Paris: Food gifts that are light on everything but calories

Meg Zimbeck

When it comes time to buy food presents for the people back home, the City of Light can turn any suitcase heavy. But years of transatlantic gifting have taught me how to scale down both the size and the cost of these purchases. Here are some ideas that I found while shopping for a recent trip from Paris to New York. They brought great smiles without breaking either my back or my budget.


Fauchon. The hot-pink diva of gourmandise, Fauchon is filled with pricey food treats. Looking for caviar, foie gras, or your very own truffle? You'll find them here, and they'll sometimes be more expensive than your hotel room. I like to come to this den of luxury for something decidedly more modest—the pretty little pots of confit de lait. This milk jam is very French, very delicious when spread on toast with salted butter, and very cheap—just over €2 ($2.50). Fauchon also sells its products at Charles de Gaulle airport if you want to leave your shopping until the very last minute. 30 place Madeleine, 8th arrondissement

Epicerie de Bruno. Around this corner from the market-heavy rue Montorgueil, this independent shop makes choosing a gift easy by stocking only a small selection of superb food treats. Bruno’s family has been in the business for three generations, and he'll be happy to impress you with his knowledge of spices, chocolate, and the English language. One of the things I picked up was a bar of chocolate made with cardamom, but that never made it out of Paris. A few doors down at #58 is G.Detou, a well-known foodie wonder-store. From here I scored some prestige vanilla en poudre, a pure powder of crushed vanilla pods that’s highly prized but hard to find in America. It costs less than €5 ($6.40) for 50 grams. I also loaded up on Valhrona chocolate, the premium (and practically only) French chocolate brand. Bars of the dark, rich stuff (70% cacao) were €2.50 ($3.25) 30 rue Tiquetonne, 2nd arrondissement


Monoprix (more than 50 stores acros the city). Selling clothes, cosmetics, and food, Monoprix is the closest thing to Target that you'll find in France. Walk ten minutes in any direction and you're bound to see their red neon sign, or else head to 140 rue de Rennes (6th arrondissement) for a particularly good-sized store. My go-to gift at Monoprix is always fleur de sel. This superior salt is sold in cute cork-topped cylinders for €3.40 ($4.30)—that's half the price charged at many American gourmet stores. On a recent visit I also picked up a box with three tubes of crème de marron (chestnut cream) for €2.78 ($3.57). I'm a sucker for the haute Nutella taste and pretty packaging. In the wine aisle I grabbed a few bottles of moelleux for €8 ($10.25). The sweet wine (serve it with with dessert, foie gras, or cheese) comes in skinny bottles, making it easier to carry than your average Bordeaux. To top it all off, I bought a dried sausage for €4.29 ($5.50). Well-wrapped in plastic, it managed to make my editors very happy without making my suitcase smell like cured pork.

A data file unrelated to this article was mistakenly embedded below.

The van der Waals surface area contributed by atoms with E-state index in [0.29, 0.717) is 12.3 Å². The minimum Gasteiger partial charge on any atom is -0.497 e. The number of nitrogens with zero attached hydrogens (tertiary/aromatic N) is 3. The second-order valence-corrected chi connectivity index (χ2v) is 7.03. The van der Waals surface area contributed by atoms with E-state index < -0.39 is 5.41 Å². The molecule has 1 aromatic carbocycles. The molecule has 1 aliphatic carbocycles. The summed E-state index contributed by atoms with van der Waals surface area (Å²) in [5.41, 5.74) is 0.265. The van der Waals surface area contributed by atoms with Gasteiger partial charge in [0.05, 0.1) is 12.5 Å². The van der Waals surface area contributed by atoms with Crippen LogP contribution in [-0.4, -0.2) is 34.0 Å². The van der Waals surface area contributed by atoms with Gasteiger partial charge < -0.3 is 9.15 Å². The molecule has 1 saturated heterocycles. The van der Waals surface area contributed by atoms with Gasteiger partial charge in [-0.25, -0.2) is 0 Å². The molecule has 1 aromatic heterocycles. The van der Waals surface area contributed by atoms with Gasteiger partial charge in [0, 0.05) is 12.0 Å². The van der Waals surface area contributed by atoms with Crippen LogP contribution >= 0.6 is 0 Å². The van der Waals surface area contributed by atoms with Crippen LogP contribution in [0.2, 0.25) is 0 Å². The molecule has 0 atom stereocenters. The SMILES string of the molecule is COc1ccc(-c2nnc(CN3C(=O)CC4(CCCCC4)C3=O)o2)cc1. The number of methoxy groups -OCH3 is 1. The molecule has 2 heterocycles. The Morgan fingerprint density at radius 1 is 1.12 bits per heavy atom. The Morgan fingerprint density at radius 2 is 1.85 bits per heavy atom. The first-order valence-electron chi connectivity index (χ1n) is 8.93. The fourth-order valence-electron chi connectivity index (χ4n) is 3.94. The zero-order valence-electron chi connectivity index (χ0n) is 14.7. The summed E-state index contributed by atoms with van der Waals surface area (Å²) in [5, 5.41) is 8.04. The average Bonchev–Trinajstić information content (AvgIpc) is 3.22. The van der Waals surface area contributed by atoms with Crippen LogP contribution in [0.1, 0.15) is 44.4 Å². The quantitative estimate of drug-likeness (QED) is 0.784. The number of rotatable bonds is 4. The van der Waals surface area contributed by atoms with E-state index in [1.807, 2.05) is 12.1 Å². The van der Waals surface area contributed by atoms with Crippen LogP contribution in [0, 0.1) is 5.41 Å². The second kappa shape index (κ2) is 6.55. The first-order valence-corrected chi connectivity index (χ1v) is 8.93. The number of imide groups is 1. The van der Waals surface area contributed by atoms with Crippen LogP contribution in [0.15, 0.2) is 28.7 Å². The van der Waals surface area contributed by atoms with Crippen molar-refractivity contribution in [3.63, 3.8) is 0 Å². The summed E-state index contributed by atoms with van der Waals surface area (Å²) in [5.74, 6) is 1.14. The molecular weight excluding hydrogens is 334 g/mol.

If you'd like to bring some fromage from Paris, consider this: the United States prohibits unpasteurized (lait cru) cheese that has been aged for less than 90 days. Honest travelers buy pasteurized versions of their favorite cheese to carry in their checked luggage. Lawbreakers favor the premium raw milk cheese from the Androuet case in a food shop at Charles de Gaulle airport. Buying your cheese in duty free helps it to stay colder longer, and packages are vacuum sealed for stinkless transport. At least that’s what we hear…

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